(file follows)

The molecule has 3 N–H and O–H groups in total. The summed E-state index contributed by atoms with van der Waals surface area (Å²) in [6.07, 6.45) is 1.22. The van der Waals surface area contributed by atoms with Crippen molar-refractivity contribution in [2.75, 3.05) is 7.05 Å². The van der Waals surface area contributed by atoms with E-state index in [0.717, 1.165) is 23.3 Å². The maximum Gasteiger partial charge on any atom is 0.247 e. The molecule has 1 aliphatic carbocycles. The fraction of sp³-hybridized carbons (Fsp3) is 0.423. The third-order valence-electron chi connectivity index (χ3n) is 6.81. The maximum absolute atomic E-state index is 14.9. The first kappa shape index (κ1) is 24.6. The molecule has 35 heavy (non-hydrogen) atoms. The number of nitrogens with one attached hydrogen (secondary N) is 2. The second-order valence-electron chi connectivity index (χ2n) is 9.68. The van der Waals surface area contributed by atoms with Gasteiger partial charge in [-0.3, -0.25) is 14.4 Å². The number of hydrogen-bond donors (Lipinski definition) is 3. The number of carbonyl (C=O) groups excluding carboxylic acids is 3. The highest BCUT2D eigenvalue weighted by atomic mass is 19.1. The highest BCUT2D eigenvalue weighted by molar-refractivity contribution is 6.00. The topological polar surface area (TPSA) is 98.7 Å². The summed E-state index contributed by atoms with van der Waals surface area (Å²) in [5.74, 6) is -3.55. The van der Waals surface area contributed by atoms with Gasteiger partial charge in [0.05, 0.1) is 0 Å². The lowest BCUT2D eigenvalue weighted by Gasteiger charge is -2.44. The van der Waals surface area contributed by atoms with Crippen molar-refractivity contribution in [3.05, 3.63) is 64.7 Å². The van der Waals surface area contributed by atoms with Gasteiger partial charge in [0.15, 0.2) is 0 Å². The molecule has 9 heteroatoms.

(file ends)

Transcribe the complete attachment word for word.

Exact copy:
The molecule has 3 N–H and O–H groups in total. The summed E-state index contributed by atoms with van der Waals surface area (Å²) in [6.07, 6.45) is 1.22. The van der Waals surface area contributed by atoms with Crippen molar-refractivity contribution in [2.75, 3.05) is 7.05 Å². The van der Waals surface area contributed by atoms with E-state index in [0.717, 1.165) is 23.3 Å². The maximum Gasteiger partial charge on any atom is 0.247 e. The molecule has 1 aliphatic carbocycles. The fraction of sp³-hybridized carbons (Fsp3) is 0.423. The third-order valence-electron chi connectivity index (χ3n) is 6.81. The maximum absolute atomic E-state index is 14.9. The first kappa shape index (κ1) is 24.6. The molecule has 35 heavy (non-hydrogen) atoms. The number of nitrogens with one attached hydrogen (secondary N) is 2. The second-order valence-electron chi connectivity index (χ2n) is 9.68. The van der Waals surface area contributed by atoms with Gasteiger partial charge in [-0.3, -0.25) is 14.4 Å². The number of hydrogen-bond donors (Lipinski definition) is 3. The number of carbonyl (C=O) groups excluding carboxylic acids is 3. The highest BCUT2D eigenvalue weighted by atomic mass is 19.1. The highest BCUT2D eigenvalue weighted by molar-refractivity contribution is 6.00. The topological polar surface area (TPSA) is 98.7 Å². The summed E-state index contributed by atoms with van der Waals surface area (Å²) in [5.74, 6) is -3.55. The van der Waals surface area contributed by atoms with Gasteiger partial charge in [0.05, 0.1) is 0 Å². The lowest BCUT2D eigenvalue weighted by Gasteiger charge is -2.44. The van der Waals surface area contributed by atoms with Crippen molar-refractivity contribution in [3.05, 3.63) is 64.7 Å². The van der Waals surface area contributed by atoms with Gasteiger partial charge in [0.15, 0.2) is 0 Å². The molecule has 9 heteroatoms.